History of the UF Division of Student Affairs - Page 9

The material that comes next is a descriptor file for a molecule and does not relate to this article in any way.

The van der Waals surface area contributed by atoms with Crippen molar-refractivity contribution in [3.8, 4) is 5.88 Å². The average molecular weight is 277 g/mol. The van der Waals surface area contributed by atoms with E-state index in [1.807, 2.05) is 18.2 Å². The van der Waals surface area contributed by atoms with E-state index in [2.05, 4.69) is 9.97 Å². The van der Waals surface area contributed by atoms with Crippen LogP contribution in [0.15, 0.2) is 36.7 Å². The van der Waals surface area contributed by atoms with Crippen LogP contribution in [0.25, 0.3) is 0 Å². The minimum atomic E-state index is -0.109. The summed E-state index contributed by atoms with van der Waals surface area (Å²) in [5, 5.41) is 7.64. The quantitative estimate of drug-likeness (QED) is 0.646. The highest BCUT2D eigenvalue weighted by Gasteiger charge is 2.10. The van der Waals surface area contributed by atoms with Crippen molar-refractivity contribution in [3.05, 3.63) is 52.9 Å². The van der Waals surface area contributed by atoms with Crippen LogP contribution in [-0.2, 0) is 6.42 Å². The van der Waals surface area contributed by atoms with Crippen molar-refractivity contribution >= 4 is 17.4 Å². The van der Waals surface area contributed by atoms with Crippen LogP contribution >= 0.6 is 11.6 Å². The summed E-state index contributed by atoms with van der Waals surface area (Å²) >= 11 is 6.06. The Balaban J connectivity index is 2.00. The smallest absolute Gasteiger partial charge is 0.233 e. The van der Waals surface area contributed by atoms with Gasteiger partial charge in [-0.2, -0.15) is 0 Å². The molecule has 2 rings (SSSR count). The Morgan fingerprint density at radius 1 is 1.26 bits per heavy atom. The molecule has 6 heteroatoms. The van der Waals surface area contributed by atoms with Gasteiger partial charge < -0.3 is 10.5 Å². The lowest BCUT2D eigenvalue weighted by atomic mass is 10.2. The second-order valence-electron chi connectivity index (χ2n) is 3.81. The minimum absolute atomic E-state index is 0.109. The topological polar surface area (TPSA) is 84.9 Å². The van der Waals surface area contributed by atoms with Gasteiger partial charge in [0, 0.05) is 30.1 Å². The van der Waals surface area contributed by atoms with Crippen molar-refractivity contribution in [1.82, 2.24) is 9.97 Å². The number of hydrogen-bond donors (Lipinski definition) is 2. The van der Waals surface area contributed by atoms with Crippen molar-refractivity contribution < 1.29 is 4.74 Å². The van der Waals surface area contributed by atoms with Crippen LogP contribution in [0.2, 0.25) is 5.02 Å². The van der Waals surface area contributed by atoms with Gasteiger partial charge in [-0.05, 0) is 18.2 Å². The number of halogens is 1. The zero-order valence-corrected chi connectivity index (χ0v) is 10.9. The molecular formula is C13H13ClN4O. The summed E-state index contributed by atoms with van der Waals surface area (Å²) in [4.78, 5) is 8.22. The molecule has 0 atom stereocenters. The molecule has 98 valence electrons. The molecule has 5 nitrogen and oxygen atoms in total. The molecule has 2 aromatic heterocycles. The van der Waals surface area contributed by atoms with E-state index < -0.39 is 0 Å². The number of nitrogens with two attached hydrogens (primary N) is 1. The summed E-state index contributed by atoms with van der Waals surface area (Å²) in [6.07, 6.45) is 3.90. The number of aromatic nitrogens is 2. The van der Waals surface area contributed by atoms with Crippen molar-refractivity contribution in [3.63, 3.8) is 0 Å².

9 by religious denominations. Later, there was a democratic shift in higher education with a focus on educating or molding the masses. The state university movement began after the Civil War and attempted to bridge the gap between free public education and opportunities for higher education. The Morrill Acts of 1862 and 1890 established state land grant universities with a focus on teaching agriculture, mechanical arts, and sciences. Often the campus climate emphasized moral and religious education within an atmosphere of military-like discipline. East Florida Seminary (EFS) was established in Ocala in 1853. EFS would later be combined with the Florida Agricultural College. The Florida Agricultural College was established in Lake City in 1884 as a land grant college. In 1903, the Florida Legislature changed the name of the Florida Agricultural College to the University of Florida. In 1905, the Buckman Act consolidated all state-supported schools to four institutions: one for white males (UF), one for white females (FSU), one for Black students (FAMU), and the school for the deaf and blind now called the Florida School for the Deaf and Blind in St. Augustine. UF moved to Gainesville after William Reuben Thomas, Gainesville Mayor and former professor at the East Florida Seminary, offered the donation of 517 acres of land, $40,000, and free water to the Florida Legislature with the stipulation that the University of Florida be built in Gainesville. The First United Methodist congregation in Gainesville supplemented Thomas’ deal by offering an additional $30,000 to purchase the existing East Florida Seminary property in Gainesville. Epworth Hall, a former Florida Agricultural College Cadet Band, Lake City 1904 Photo Credit: UF Archives Digital Collection I ntroduction